Let’s talk about buffer overflow

A buffer overflow, or buffer overrun, occurs when more data is put into a fixed-length buffer than the buffer can handle.

Buffer overflow is probably the best known form of software security vulnerability. Most software developers know what a buffer overflow vulnerability is, but buffer overflow attacks against both legacy and newly-developed applications are still quite common. Part of the problem is due to the wide variety of ways buffer overflows can occur, and part is due to the error-prone techniques often used to prevent them.

In a classic buffer overflow exploit, the attacker sends data to a program, which it stores in an undersized stack buffer. The result is that information on the call stack is overwritten, including the function’s return pointer. The data sets the value of the return pointer so that when the function returns, it transfers control to malicious code contained in the attacker’s data.

Although this type of stack buffer overflow is still common on some platforms and in some development communities, there are a variety of other types of buffer overflow, including heap buffer overflows and off-by-one errors among others.

At the code level, buffer overflow vulnerabilities usually involve the violation of a programmer’s assumptions. Many memory manipulation functions in C and C++ do not perform bounds checking and can easily overwrite the allocated bounds of the buffers they operate upon. Even bounded functions, such as strncpy(), can cause vulnerabilities when used incorrectly. The combination of memory manipulation and mistaken assumptions about the size or makeup of a piece of data is the root cause of most buffer overflows.

Buffer overflow vulnerabilities typically occur in code that:

- Relies on external data to control its behavior.

- Depends upon properties of the data that are enforced outside of the immediate scope of the code.

  • Is so complex that a programmer cannot accurately predict its behavior.

This is an example of the second scenario in which the code depends on properties of the data that are not verified locally. In this example a function named lccopy() takes a string as its argument and returns a heap-allocated copy of the string with all uppercase letters converted to lowercase. The function performs no bounds checking on its input because it expects str to always be smaller than BUFSIZE. If an attacker bypasses checks in the code that calls lccopy(), or if a change in that code makes the assumption about the size of str untrue, then lccopy() will overflow buf with the unbounded call to strcpy().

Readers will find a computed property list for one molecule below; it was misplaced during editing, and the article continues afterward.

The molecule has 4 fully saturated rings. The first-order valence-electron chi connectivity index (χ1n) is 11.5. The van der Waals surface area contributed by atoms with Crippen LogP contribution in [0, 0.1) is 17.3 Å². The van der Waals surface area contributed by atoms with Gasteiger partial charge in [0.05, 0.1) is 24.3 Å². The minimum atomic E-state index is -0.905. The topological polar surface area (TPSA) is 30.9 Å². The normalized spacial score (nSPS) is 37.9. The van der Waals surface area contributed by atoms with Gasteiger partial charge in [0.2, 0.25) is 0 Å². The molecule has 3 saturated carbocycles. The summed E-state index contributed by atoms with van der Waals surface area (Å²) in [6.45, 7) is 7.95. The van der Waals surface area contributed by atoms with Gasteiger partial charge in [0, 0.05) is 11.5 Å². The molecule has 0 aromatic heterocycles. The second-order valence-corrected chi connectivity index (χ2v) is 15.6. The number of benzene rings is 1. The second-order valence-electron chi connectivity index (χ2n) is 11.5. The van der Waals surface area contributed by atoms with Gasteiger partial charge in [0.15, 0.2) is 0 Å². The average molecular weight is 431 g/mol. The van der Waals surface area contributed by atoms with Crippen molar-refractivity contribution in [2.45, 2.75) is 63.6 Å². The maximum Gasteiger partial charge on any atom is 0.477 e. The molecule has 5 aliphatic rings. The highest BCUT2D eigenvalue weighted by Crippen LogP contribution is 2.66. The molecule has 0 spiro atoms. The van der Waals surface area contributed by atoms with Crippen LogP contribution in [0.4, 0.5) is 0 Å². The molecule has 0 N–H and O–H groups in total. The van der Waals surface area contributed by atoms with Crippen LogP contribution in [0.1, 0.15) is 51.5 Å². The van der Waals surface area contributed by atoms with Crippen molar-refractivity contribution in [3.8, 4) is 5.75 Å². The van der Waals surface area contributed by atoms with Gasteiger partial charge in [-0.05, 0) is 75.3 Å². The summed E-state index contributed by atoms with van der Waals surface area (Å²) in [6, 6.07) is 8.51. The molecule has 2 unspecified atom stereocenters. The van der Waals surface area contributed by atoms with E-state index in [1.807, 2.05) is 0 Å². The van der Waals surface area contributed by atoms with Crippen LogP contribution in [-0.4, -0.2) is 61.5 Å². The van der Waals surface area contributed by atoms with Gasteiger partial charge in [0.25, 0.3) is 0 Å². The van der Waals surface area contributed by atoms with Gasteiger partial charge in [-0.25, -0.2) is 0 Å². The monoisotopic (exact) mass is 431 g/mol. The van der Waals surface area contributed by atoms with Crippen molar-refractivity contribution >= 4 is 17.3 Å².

char *lccopy(const char *str) {
char buf[BUFSIZE];
char *p;
strcpy(buf, str);
for (p = buf; *p; p++) {
if (isupper(*p)) {
*p = tolower(*p);
}
}
return strdup(buf);
}

The following sample code demonstrates a simple buffer overflow that is often caused by the first scenario in which the code relies on external data to control its behavior. The code uses the gets() function to read an arbitrary amount of data into a stack buffer. Because there is no way to limit the amount of data read by this function, the safety of the code depends on the user to always enter fewer than BUFSIZE characters.

...
char buf[BUFSIZE];
gets(buf);
...

This example shows how easy it is to mimic the unsafe behavior of the gets() function in C++ by using the >> operator to read input into a char[] string.

...
char buf[BUFSIZE];
cin >> (buf);
...

The code in this example also relies on user input to control its behavior, but it adds a level of indirection with the use of the bounded memory copy function memcpy(). This function accepts a destination buffer, a source buffer, and the number of bytes to copy. The input buffer is filled by a bounded call to read(), but the user specifies the number of bytes that memcpy() copies.

...
char buf[64], in[MAX_SIZE];
printf("Enter buffer contents:\n");
read(0, in, MAX_SIZE-1);
printf("Bytes to copy:\n");
scanf("%d", &bytes);
memcpy(buf, in, bytes);
...

Note: This type of buffer overflow vulnerability (where a program reads data and then trusts a value from the data in subsequent memory operations on the remaining data) has turned up with some frequency in image, audio, and other file processing libraries.

The following code demonstrates the third scenario in which the code is so complex its behavior cannot be easily predicted. This code is from the popular libPNG image decoder, which is used by a wide array of applications, including Mozilla and some versions of Internet Explorer.